Remembering back even ten or fifteen years, a drive down the Gardiner Expressway through the downtown core always seemed a little one-sided. On the north side, the pinnacles of Toronto’s banks seemingly jutted against the edge of the highway. On the south side, parking lots, the odd building, and behind the asphalt, a glimmering vista of the lake and the islands. The south core was not always such an inactive space. But after the Gardiner Expressway was built in the 1950s amidst the urban flight to the suburbs, the lakefront was essentially cut off from the city. The only demands for the area were mild industrial, parking lots, and a handful of offices for nearly half a century. While cities such as Chicago and New York have been continuously redeveloping and reintegrating their waterfronts for decades, Toronto had been late to the game. But when Canada’s version of the “great urban migration” started to pick up speed in the 2000s, renewed interest south of the downtown core followed.
Waterfront Toronto, the City of Toronto affiliate organization charged with the waterfront’s revitalization has for many years been planning and replanning the end vision for what Toronto’s waterfront of the future will be. And although it has received some criticism for taking too long, the organization has certainly created a visionary and smart concept for the city south of the tracks. From the Sherbourne Commons to the West Don Lands to Corus Quay, the water’s edge is already undergoing massive public investment. However, Waterfront Toronto’s efforts, to be covered in a following article, are not the only saving grace for the south of the city.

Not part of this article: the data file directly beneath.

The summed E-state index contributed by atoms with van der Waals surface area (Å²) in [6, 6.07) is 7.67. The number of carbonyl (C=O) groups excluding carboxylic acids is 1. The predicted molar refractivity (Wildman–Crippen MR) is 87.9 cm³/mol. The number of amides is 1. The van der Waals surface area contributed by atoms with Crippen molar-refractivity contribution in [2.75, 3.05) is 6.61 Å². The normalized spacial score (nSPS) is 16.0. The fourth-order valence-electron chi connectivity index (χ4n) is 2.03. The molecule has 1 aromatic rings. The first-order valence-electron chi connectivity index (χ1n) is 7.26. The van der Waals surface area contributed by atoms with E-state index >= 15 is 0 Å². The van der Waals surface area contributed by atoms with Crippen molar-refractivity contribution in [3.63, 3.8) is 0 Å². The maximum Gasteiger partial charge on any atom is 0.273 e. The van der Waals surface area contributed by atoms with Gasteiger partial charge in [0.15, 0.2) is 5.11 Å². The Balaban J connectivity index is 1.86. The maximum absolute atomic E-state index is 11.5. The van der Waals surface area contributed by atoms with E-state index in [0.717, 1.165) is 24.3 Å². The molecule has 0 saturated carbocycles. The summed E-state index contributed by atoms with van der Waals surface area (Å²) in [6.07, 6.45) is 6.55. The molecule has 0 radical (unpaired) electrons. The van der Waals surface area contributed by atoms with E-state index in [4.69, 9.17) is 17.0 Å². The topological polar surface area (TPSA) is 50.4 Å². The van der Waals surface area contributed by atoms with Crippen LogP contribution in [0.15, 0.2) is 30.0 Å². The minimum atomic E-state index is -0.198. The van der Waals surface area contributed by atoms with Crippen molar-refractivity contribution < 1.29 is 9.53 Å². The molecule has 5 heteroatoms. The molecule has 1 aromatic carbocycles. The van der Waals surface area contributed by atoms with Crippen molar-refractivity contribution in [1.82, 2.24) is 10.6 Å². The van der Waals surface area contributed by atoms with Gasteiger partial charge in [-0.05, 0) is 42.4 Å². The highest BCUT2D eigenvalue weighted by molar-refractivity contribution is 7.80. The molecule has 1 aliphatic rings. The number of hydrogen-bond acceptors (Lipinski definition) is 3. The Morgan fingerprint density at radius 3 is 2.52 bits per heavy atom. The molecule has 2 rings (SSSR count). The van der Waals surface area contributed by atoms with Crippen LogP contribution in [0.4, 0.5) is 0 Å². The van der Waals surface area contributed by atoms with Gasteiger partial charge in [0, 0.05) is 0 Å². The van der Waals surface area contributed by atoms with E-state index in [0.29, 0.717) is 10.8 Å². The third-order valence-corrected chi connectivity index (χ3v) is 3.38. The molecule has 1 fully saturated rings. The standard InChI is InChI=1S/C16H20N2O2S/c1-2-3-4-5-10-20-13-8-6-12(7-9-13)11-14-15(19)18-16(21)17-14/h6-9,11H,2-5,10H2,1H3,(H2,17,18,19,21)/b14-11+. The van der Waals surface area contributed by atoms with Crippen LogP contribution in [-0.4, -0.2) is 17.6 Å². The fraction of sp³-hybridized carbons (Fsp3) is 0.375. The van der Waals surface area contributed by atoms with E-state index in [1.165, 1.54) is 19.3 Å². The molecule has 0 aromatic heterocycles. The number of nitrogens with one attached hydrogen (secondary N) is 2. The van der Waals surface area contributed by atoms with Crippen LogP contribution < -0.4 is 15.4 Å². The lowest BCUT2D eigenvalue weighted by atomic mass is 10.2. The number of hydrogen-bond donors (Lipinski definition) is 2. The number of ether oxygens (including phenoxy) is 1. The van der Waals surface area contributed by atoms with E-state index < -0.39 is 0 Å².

First the Telus Tower and Maple Leaf Square, and now the South Core Financial Centre, 1 York, and RBC Waterpark Place, the vacant lands south of Union Station have rampantly been built up with new office buildings. Part of the reason, besides historically low vacancy rates north of the train tracks, is the reach of the condo boom in the area. Ice, Maple Leaf Square, Ten York, and the multiple 80-story-plus condo towers are all springing up in remarkable densities.
On the other side of the tracks, the central business district around Bay Street might be highly built up and dense, but its composition is almost exclusively office buildings, reflecting the residential flight to the suburbs of previous years. The future of Toronto, and cities in general it seems, is in mixed-use developments, with the south core being a testament to its future viability. With substantially more parkland than the CBD, a growing number of restaurants and retail, and the ever-desirable developing shoreline, the south core is stepping up as the future of Toronto’s development.
With the CBD plateauing in terms of its possible further development, the lands of the south core are being built up in ever-intensifying ways. As shown in the attached Excel spreadsheet here, the average height of buildings in the narrowly-defined south core constrained by Lower Simcoe and Yonge is 133 metres while in the CBD it is 93 metres.
The greater height and future density south of Union might be contentious, but the greater diversity of buildings in the area surely will prove its sustainability and vibrancy going forward. The future of the city might lie across different neighbourhoods as always, but it’s the south core and the waterfront that are truly going to exemplify what’s best in the city.
Christopher Hume, Toronto Star, Waterfront development proceeds at a clip, September 6, 2012
Shelley White, The Globe and Mail, Toronto’s south core – wrong side of the tracks no longer, November 5, 2012
Waterfront Toronto, History and Heritage, Accessed January, 2013
Emporis, Toronto Buildings List, Accessed January 2013